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Keywords are the terms your ideal reader is tying into Google or another search engine when they need an answer to a question. “Where to stay in Manchester” and “mindset coach for female entrepreneurs” and “how to upload a book to Kindle” are all examples of long tail keywords.
Where to put my keywords?
Knowing the keywords you’d like to be known for is critical for attracting “organic” traffic to your site, but that’s only one part of the equation. You also have to use your keywords strategically. This not only helps Google but also the accessibility and readability of your blog posts too.
Page Titles or Subjects
If you’re tempted to use cute, funny or clever blog post titles, bare this in mind before you press publish: the subject is the keyword field to which Google and other search providers give the most weight. Don’t waste that space with a funny sentence that no one will be searching for. Instead, be clear and concise, and say exactly what your article or post is about.
Everyone today is in a hurry and scrolling has become the norm for so many of us. How often to you actually read an entire article from start to finish? Instead, we “skim” it for the most important points before deciding if we want to invest the time in a more complete reading. My point is here that if your post or article is more than a few paragraphs long and just full of text be sure to include sub-headings to give the skimmers an overview.
Not only are you providing time-pressed visitors a quick overview but sub-headings also tell the search engines what your content is about. Be sure to use your keywords strategically in your sub-headings so Google (and others) know how to classify your posts.
A good guide in Gutenberg to help with sub headings is by clicking the (i) button on the top menu which will open up the document outline that will show you if you’ve used an incorrect header.
As you’re creating new blog posts and pages on your site, it’s a good idea to link from one to another for two reasons:
- it helps readers learn more about a specific and potential similar subject
- it helps the search engines find and explore other content on your site.
In both cases, it’s helpful to use keywords as the “anchor text” for these links. Don’t hyperlink a ‘click here’ or ‘read more’… it’s a clear declaration to both human and non-human readers that the content linked to is about that specific subject.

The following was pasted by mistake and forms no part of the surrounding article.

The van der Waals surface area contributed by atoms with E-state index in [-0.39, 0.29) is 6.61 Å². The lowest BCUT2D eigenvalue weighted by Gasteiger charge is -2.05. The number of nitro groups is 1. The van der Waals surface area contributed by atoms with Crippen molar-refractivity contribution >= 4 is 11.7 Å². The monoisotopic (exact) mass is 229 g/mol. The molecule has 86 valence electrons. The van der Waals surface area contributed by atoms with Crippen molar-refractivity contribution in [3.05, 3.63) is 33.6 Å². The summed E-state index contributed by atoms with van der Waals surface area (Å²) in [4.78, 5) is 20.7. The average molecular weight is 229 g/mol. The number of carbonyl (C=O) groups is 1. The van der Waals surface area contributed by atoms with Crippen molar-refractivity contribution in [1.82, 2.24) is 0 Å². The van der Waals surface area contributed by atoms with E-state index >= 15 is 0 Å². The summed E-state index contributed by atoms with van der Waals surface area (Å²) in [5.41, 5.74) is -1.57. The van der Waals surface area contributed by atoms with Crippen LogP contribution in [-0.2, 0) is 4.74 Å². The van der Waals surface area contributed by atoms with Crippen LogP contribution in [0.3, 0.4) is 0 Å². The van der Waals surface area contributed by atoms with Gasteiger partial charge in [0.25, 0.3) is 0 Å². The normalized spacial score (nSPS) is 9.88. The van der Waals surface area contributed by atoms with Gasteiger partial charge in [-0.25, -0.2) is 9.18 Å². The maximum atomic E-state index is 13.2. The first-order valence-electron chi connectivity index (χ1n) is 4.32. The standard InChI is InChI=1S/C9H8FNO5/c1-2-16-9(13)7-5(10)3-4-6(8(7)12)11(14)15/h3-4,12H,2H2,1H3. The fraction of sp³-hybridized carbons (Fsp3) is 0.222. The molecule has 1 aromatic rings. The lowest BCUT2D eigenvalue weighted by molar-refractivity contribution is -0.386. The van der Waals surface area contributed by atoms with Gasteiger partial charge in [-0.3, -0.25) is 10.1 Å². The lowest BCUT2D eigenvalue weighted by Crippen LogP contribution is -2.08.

The meta data is the snippet of text and brief description that shows up below a listing in Google and other search engines. With WordPress, you can either explicitly declare a meta description with the use of a plugin such as Yoast or let Google decide what to use.
While the meta description itself doesn’t guarantee a high ranking post, it can have a great deal of impact on whether or not someone clicks through to your site. Take time to write a compelling description that contains the keyword you want to be found for!
Image titles and file names
This is something I talk about regularly with my clients because if you search for nearly anything on Google, and you’ll see images appear at the top of the search results. These images will almost always have file names and titles that correspond to the keyword you’ve searched.
You can (and should!) make use of your chosen keywords by naming any images appropriately BEFORE you upload and setting the titles and alt attributes to clearly describe what the image is.
It should go without saying that including keywords in your content is important not only for search engines but for readers, too. But try not to make the mistake of using the same phrase over and over again in the same paragraph or sentence. Doing so will turn your readers off.
Instead, use variations of your keyword throughout the text of your article and include LSI keywords (other keywords you are wanting to rank for). That way you won’t bore your readers, plus you’ll reinforce your main point with the search engines and have supporting information to back up that your content is the content Google should show to their readers.
Don’t worry if you don’t get your SEO perfect from the off. It can take time to properly optimize a website – and I some would say it never ends – but do keep these 6 areas in mind for every post you make and your site will be much easier to find in a search.